1. are we finished with f(a).b and when a is odd f(a)=-(a+1)/2 and when a is even f(a)=a/2 ?

2. Originally Posted by DrSteve
$\mathbb{N}\rightarrow \mathbb{N}\times \mathbb{N}\rightarrow \mathbb{Z}\times \mathbb{N}\rightarrow \mathbb{Q}$.

The first is the inverse of the pairing function. The second is the map $(a,b)\rightarrow (f(a),b)$ where f is the function we've previously discussed, and the third is the map $(a,b)\rightarrow a.b$.
For the function suggested by Plato, one can take $p_1(n)=\max\{k\in\mathbb{N}\mid\text{2^k divides n}\}+1$ and $p_2(n)=(n/p_1(n)+1)/2$. (One must check whether $p_1(n)$ and $p_2(n)$ need to assume 0 and whether they actually do.) Then $n\mapsto(p_1(n),p_2(n))$ is a bijection $\mathbb{Z}^+\to\mathbb{Z}^+\times\mathbb{Z}^+$, which is the first step in the chain at the top of this post.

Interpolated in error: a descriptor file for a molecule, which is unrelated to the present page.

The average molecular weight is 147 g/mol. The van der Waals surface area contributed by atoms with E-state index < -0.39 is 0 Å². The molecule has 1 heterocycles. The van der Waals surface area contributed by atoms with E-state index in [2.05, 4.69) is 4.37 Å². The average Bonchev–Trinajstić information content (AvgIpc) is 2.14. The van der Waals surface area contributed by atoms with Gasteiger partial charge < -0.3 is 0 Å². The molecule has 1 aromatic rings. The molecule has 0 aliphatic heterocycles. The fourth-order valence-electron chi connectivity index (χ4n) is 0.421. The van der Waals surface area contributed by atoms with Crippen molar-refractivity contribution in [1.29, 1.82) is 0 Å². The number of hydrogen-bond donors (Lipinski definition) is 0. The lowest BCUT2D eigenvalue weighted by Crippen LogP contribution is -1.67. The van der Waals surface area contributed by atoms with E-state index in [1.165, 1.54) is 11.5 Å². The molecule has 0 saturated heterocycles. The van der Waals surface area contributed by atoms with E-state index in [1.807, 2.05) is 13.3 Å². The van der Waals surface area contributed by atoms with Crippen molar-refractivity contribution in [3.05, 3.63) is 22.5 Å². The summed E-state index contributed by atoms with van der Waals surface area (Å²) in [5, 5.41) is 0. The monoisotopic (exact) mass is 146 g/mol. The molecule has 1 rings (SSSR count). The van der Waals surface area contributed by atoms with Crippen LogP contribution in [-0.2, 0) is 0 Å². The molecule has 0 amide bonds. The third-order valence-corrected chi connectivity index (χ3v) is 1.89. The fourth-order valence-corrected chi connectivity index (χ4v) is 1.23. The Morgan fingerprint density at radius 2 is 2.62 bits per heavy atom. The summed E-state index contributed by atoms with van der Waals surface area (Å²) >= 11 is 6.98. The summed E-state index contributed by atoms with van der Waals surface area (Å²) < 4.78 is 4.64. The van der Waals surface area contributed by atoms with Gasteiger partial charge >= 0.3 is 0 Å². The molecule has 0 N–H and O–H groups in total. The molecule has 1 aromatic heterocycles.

3. Thanks emakarov - I didn't remember which direction was technically called the pairing function.

gutnedawg, you essentially got my idea right. The bijection $F:\mathbb{N}\rightarrow A$ is given by $F(n)=f(a).b$ where $f$ is the function you described and $\pi(a,b)=n$, where $\pi$ is the pairing function.

(Here $A$ is the set of rational numbers with terminating decimal expansions.)

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